An Easter comic strip portrays a menorah being replaced by a cross. Weeks later, a professional basketball player and a conservative political honcho make startlingly similar comments independent of each other, blaming Jews for crucifying Christ.
To Jews, as well as Christians involved in interfaith dialogue, it may seem like a return to the bad old days, when Christianity was rife with anti-Jewish teachings, such as the idea that Jews killed Christ and that Christians replaced, or superceded, Jews as God's chosen people, thereby relegating Judaism to the "reject" pile of world faiths.
"I find these episodes disheartening and a caution regarding the amount of work that needs to be done in reformulating Christian teaching beyond its anti-Jewish forms. We'd like to think we've come further than we have," said Peter Pettit, director of the Institute for Jewish-Christian Understanding of Muhlenberg College, a Lutheran institution.
For decades Catholic and mainline Protestant churches have been revising their theology to eliminate anti-Jewish teachings. Evangelical churches form a more complicated picture: To the extent that theology deemed offensive by Jews still exists today, it is generally among evangelicals.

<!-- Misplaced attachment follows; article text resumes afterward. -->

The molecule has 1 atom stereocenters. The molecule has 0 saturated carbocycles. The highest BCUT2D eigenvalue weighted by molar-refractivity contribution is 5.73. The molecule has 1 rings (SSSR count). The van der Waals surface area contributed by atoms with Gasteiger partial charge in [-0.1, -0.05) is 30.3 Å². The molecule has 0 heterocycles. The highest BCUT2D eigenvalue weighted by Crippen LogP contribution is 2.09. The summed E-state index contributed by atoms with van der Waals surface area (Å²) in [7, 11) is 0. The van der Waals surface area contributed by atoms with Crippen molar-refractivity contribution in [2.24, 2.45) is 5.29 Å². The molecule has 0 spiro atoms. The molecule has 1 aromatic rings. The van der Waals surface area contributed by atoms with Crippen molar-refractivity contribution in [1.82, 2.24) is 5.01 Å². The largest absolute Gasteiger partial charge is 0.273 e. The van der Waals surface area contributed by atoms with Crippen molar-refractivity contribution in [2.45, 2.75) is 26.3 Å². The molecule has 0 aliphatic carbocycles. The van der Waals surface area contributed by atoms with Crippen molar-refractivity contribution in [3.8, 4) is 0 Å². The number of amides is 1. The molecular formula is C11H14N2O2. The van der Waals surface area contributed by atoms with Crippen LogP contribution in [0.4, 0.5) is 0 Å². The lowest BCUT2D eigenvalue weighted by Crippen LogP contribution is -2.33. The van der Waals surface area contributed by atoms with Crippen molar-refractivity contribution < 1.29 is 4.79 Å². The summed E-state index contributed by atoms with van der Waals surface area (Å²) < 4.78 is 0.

But even so, evangelical thinking in recent years has undergone changes large and small, and one observer of the conservative Christian world said the predominant reaction to these recent flaps in Christian-Jewish relations was "tremendous embarrassment."
To understand the evangelical reaction to these recent incidents, it is important not to lump the three together: New York Knicks player Charlie Ward said in an interview that Jews have Christ's "blood on their hands," and political conservative Paul Weyrich declared on his website that Christ was "crucified by the Jews." In a substantively different incident, Johnny Hart, creator of the B.C. comic strip, drew an Easter strip deemed offensive by many.
Ward and Weyrich were espousing the notion that Jews are responsible for Christ's death. Though long a part of Christian thinking, "the idea that Jews are somehow responsible for the death of Christ is just not good theology," said Richard Mouw, president of the evangelical Fuller Theological Seminary. "It wasn't the Jews who crucified him. It was sinful humanity who was responsible for him."